Types of Barbed Wire Patented 1867 through 1874:
Patent number 66182 was granted June 25 1867
To Lucien B Smith Kent Ohio.
This was the first United States patent for wire fencing armed with projecting points or barbs.
It is doubtful that any fencing made to this specification was put on the market or sold privately, later, however, this patent became of prime importance, due to its included feature of defensive equipment.
Patent 74,379 was granted Feb 11 1868
To Michael Kelly, New York for "thorny wire" a wire fencing armed with perforated elongated - diamond shaped two point flat barbs stamped out of sheet iron. This inventor called his structure a thorn or thorny wire, keeping in mind the analogy between his wire and the thorn hedge plant.
This wire was never manufactured by Kelly. Some eight years later this patent was sold to a company that was know by "The Thorn Wire Hedge Co" of Chicago and was manufactured and sold extensively for several years after being improved with another line strand, and the two twisted together.
The purpose of the second wire being to lock the barbs in place laterally.
Henry M Rose patented his invention May 3 1873
The patent being numbered 138,783 for "wooden strip with metallic points" as an improvement in wire fence.
This formed an effective barrier, bit of crude construction when viewed alongside later designs. The idea was worthy of respect however, even though its chief value was in pointing the way to something better soon to be achieved by others.
Rose's invention attracted much attention when he displayed it as a corral fence at a county fair at De Kalb Ill. Three men showed up at the fair who were destined to make barbed wire history.
They were Joseph F Glidden, a farmer and inventor, Jacob Haish, an inventor, and Issac Ellwood, a De Kalb hardware dealer. Glidden and Haish independently of each other got the same idea, "Why not a metal wire fence, strung with barbs made of metal wire?"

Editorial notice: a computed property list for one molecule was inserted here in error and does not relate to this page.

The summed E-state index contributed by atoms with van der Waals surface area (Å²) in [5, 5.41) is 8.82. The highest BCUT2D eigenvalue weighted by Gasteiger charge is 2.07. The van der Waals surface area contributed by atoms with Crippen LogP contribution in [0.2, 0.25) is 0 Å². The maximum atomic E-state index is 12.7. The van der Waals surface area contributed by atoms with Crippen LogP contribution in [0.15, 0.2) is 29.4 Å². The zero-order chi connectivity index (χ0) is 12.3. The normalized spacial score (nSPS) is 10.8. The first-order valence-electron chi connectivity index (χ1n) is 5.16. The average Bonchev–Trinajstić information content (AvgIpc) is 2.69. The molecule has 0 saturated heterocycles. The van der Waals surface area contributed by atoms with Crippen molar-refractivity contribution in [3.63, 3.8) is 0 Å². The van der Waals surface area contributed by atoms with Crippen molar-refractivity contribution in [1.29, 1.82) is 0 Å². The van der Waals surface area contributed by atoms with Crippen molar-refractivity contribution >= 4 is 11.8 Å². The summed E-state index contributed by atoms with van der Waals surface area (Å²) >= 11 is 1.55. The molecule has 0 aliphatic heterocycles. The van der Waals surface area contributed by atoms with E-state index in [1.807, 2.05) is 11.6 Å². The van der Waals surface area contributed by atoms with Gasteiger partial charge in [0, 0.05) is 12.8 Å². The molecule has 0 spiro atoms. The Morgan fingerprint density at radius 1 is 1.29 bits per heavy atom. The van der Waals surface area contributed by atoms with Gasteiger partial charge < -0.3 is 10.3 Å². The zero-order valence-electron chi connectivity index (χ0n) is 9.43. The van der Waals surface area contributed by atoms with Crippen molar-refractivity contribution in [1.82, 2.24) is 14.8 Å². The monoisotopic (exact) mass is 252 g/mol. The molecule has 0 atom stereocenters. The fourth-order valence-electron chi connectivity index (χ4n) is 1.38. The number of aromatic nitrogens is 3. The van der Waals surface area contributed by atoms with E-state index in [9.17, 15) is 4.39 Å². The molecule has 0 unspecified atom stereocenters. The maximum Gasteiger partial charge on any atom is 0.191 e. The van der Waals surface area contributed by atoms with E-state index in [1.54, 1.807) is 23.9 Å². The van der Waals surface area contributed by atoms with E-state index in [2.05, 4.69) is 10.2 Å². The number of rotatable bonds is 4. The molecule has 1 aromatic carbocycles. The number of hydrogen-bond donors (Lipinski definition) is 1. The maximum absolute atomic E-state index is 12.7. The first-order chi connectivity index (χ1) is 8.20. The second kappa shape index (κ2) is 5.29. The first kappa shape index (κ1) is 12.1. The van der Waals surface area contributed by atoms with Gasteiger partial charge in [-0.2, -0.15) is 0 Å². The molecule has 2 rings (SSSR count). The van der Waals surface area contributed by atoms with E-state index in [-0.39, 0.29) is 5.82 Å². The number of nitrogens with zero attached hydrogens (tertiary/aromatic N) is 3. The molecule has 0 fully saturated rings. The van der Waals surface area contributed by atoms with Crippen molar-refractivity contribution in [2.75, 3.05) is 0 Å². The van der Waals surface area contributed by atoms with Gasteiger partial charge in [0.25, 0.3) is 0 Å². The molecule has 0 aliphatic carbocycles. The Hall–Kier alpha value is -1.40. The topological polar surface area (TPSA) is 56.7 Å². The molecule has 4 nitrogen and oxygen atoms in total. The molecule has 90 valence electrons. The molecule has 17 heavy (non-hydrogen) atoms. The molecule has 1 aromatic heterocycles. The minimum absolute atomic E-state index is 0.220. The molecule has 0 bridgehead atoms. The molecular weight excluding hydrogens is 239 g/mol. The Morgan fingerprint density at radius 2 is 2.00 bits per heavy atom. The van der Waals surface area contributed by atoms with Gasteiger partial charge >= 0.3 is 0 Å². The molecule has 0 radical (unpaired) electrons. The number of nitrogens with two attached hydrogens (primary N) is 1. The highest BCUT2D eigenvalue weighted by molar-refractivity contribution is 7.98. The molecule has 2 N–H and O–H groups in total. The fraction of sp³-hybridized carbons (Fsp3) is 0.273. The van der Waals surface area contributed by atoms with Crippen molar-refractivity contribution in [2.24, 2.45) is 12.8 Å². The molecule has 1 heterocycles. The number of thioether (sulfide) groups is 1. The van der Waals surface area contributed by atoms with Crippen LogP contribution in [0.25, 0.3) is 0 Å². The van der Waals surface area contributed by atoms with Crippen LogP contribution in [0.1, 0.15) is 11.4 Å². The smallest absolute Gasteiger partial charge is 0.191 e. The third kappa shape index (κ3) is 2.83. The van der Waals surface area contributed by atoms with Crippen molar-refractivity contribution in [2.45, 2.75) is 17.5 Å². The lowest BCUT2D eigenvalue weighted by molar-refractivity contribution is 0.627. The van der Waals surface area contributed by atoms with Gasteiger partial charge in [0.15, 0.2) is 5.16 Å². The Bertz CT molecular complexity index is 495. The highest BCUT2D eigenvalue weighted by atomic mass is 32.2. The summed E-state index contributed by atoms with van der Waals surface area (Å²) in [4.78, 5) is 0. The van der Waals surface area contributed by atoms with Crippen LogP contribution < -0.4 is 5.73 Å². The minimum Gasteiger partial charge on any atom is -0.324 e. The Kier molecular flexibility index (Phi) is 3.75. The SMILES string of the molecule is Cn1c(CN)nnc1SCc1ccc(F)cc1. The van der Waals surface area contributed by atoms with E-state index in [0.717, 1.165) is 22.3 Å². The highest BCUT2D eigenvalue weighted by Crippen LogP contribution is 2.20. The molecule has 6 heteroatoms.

Patent 157,124, Nov. 24 1874
Glidden rushed home and with the help of his hired hand, Andrew Johnson, he developed patented, and started to manufacture his wire. And so in 1874 Glidden founded the "Barb Fence Co". He sold one-half interest to Issac L Elwood, the hardware dealer of De Kalb for $130, plus $135 to cover on half incidental expenses to date - a total of $265.
It was to become one of history's most fantastic bargains.
Patent no 167,240
Jacob Haish also developed and patented a two strand barbed wire similar to Glidden's. This was the famous "S" barb. He had previously patented other barbed wires and he believed Glidden's patent infringed on his patent. He said "If Joe Glidden thinks he's gonna steal my idea, he has another thing comin! I'll sue him!" It was the beginning of a legal battle that lasted nearly twenty years!
Glidden's was the most Popular
Glidden's patent 157,124 not only proved to be more popular than any other style up to that time, but also during the years since then, and still occupies a leading place, made under other trade names now, however.
For many years its nearest ranking rival was Haish's famous "S" barbed wire, which was a worthy rival.
Over 400 Patents
The development of the barbed wire industry was accompanied by litigation almost from the start. The demand for barbed wire material was so great, and the outlook for the industry so good, that hundreds of small manufacturers started making barbed wire.
Also there were hundreds of "moonshine" manufacturers who infringed on other patents. Between 1867 and 1897 there were over 400 barbed wire patents issued in the United States Patent Office.
Patent 153,965 was granted Aug 11, 1874
To Chas. Kennedy, Hinkley Ill., For a barb to be attached to plain wires. This patent covered finished wire, also the barbs only, to be clamped on with hand pliers, on existing plain wire fence.